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alright, who bleached the drendali?

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  • #16
    Originally posted by haaz View Post
    I woudln't be so sure that it is accidental. The new setting makes some effort to present good or evil being independent on the actual race or tribe, so I wouldn't be surprised that it is done on purpose.

    Anyway, I find it funny because I'm running a subterrean campaign in the Scarred Lands and I have placed a race of lizardmen who, after having lived down here for millenia, also have pale scales instead of green (or whatever color lizardmen typically have) ^^
    ​*nods* I do like that, it is a nice break away, allows for more nuanced canon. I just like my drendali dark skinned. I like the image.

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    • #17
      Originally posted by The_Livewire View Post
      I just like my drendali dark skinned. I like the image.
      That's the best thing about fictional races used in role-playing games; they look however the GM describes them as looking when the player characters sight them.

      The various subterranean "dark elves" I've used have been pale-skinned for the entirety of my gaming career because Final Fantasy IV (back when it was labelled as II here in the states) and biology as I had learned it up to that point immediately outweighed what the D&D books I picked up had to say (well, except for the D&D products about the Shadow Elves of Mystara, since they were pale-skinned in every appearance other than the arcade beat-em-up games that Capcom made).


      Not so noble anymore.

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      • #18
        Originally posted by The_Livewire View Post

        ​Are you speaking from a writer/developer/official capacity?
        No, just seems like a logical assumption.


        Onyx Path Forum Moderator

        My mod voice is red. I use it so you know when I'm speaking in an official capacity, not as an indication of tone.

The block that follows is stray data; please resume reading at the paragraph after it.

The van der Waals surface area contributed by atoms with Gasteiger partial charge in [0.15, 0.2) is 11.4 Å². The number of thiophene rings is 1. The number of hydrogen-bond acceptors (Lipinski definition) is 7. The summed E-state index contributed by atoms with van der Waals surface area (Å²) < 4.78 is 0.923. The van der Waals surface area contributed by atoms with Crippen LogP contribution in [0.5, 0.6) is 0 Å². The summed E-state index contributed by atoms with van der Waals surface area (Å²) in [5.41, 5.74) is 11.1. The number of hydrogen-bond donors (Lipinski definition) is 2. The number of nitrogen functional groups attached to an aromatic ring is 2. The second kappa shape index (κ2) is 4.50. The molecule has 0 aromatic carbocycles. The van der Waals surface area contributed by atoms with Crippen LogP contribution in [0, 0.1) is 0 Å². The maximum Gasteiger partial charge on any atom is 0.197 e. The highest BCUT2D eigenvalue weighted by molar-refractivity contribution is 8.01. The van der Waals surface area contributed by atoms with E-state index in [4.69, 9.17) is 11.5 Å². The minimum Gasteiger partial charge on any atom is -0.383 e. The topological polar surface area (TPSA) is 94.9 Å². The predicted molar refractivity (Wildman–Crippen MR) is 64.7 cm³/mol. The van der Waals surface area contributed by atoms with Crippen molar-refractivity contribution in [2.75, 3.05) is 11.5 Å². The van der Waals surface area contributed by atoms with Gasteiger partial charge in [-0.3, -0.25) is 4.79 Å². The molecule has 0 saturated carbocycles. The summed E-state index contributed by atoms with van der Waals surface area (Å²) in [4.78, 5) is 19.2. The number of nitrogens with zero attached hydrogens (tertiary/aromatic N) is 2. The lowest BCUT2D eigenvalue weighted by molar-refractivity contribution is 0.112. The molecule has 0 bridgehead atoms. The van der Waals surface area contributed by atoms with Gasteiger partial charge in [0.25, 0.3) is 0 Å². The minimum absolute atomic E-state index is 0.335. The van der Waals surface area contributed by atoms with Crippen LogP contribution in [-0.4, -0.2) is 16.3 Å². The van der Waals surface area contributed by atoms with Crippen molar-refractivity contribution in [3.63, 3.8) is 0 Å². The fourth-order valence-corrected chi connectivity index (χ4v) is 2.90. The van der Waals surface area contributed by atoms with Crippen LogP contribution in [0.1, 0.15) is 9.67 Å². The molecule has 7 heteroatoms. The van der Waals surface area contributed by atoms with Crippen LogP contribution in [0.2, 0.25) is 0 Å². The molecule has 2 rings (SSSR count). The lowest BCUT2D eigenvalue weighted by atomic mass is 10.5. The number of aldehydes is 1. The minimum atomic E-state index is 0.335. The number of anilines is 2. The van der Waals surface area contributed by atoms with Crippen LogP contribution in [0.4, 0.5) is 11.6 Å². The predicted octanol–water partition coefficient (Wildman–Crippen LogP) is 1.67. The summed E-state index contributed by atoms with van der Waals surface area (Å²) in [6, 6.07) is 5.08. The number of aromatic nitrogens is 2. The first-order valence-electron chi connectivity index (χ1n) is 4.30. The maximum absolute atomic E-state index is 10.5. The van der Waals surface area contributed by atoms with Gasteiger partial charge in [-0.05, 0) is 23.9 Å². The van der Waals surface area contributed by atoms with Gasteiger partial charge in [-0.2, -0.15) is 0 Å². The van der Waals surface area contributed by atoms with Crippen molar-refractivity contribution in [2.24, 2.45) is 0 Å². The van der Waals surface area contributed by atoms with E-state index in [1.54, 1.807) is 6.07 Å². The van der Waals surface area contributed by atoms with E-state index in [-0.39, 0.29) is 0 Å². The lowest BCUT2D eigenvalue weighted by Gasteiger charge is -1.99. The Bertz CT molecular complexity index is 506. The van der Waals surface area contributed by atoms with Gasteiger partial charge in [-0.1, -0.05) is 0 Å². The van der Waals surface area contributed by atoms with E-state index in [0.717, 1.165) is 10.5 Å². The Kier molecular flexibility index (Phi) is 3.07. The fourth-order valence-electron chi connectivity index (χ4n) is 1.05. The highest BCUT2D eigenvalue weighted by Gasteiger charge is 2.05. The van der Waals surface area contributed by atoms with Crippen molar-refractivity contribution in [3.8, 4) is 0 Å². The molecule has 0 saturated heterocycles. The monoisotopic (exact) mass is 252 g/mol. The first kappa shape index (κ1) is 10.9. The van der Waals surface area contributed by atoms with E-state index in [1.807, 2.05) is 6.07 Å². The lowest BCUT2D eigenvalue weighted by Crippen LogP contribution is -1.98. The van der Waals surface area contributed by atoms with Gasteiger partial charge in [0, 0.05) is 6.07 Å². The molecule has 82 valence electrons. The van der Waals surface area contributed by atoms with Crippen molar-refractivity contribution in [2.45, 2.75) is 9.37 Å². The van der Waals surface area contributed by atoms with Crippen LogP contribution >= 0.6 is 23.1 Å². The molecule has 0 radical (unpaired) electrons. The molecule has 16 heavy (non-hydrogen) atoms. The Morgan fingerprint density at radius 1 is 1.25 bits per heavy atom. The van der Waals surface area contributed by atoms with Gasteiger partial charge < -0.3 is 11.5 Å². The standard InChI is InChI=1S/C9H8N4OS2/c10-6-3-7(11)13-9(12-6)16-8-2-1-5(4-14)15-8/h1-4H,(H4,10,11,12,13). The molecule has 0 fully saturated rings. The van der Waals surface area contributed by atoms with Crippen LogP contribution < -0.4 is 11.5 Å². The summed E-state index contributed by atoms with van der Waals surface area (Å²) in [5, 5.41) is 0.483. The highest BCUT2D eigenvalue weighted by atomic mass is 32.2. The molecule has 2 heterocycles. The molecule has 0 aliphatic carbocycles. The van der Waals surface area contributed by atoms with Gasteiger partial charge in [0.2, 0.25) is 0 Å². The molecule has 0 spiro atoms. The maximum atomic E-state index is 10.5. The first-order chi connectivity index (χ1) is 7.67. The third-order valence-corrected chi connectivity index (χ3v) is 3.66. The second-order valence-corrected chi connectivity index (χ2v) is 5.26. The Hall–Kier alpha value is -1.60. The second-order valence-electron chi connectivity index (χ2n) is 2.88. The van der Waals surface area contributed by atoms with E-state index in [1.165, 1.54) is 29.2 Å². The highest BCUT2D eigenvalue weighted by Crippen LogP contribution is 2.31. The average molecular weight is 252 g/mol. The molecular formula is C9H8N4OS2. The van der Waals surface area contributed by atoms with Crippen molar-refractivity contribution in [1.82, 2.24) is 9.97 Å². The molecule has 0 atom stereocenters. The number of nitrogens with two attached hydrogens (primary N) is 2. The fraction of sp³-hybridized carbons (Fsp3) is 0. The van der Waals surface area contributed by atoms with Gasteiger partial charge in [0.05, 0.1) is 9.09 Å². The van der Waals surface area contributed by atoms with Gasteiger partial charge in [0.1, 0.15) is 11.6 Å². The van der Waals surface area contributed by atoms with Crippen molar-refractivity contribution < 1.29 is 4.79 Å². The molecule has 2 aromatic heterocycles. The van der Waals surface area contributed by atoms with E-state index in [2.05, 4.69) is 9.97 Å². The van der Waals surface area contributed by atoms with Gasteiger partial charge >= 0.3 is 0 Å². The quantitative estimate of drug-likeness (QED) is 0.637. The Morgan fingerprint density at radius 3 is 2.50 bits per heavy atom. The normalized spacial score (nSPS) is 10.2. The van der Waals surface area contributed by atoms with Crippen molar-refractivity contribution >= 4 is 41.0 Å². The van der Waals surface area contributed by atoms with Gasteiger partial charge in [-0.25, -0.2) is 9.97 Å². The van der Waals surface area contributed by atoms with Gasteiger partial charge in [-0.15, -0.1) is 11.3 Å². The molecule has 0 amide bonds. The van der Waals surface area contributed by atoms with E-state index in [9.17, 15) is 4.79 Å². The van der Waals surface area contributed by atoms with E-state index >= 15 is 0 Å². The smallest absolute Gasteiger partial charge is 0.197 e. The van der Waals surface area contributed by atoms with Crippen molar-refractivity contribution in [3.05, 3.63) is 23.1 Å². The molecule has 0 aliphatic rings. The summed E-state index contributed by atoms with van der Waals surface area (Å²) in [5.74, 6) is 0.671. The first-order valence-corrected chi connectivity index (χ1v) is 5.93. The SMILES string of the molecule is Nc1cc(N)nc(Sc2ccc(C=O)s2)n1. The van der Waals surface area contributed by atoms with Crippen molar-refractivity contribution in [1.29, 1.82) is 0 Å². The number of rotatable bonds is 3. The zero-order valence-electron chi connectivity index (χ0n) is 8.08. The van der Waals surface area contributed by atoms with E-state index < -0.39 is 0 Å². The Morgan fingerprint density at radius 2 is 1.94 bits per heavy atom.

Going by Willow now, or Wil for short. She/Her/Hers.

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        • #19
          It was me! I bleached the drendali.

          As a couple folks have mentioned, it always made sense to me that a subterranean race would gradually become more pale, not darker-skinned. And since the drendali aren't supposed to be drow, whose skin color (at least in typical D&D settings like the Forgotten Realms) is the result of a curse, I decided to revise their appearance. Dar'Tan is now the exception, his skin stained black by the shadow magic he practices.

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          • #20
            Originally posted by Scott Holden View Post
            It was me! I bleached the drendali.

            As a couple folks have mentioned, it always made sense to me that a subterranean race would gradually become more pale, not darker-skinned. And since the drendali aren't supposed to be drow, whose skin color (at least in typical D&D settings like the Forgotten Realms) is the result of a curse, I decided to revise their appearance. Dar'Tan is now the exception, his skin stained black by the shadow magic he practices.
            ​Thanks for the explanation Scott. That's what I was looking for. I disagree (after all, this is a game that breaks the laws of biology all the time) but I understand your reasoning. I just think jet black skinned elves look cool. :-)

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            • #21
              No worries: In your game, you are the final arbiter. Your drendali can still be the old dark-skinned version!

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              • #22
                No prob at all with them being pale honestly, but as an aside keeping Dar'tan dark-skinned and connecting it to his being Scarn's ultimate penumbral lord was a fun touch.
                Last edited by Baaldam; 01-03-2018, 12:51 PM.

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                • #23
                  It's amusing to me that some elves seem to follow earth-human guidelines involving melanin, while the original Greyhawk elves were super-pale with light-colored hair and eyes, if they were gray elves, living high on mountain peaks, under constant sunlight, to middle-ranged Caucasian, for the high elves living in more or less normal human ranges of sunlight, to 'nut-brown' with darker hair and eyes, if living in the darkest depths of the forest, where sunlight rarely reached the ground, like the Grugach/'wild' elves, to dark greens and blues, for aquatic elves, living under the ocean, to pitch black, for dark elves, living in the sunless underground. Instead of getting darker in sunlight, and paler in shadows, elves went the exact opposite way, and got paler in sunlight, and darker in shadow (or bluer and greener if surrounded by water...).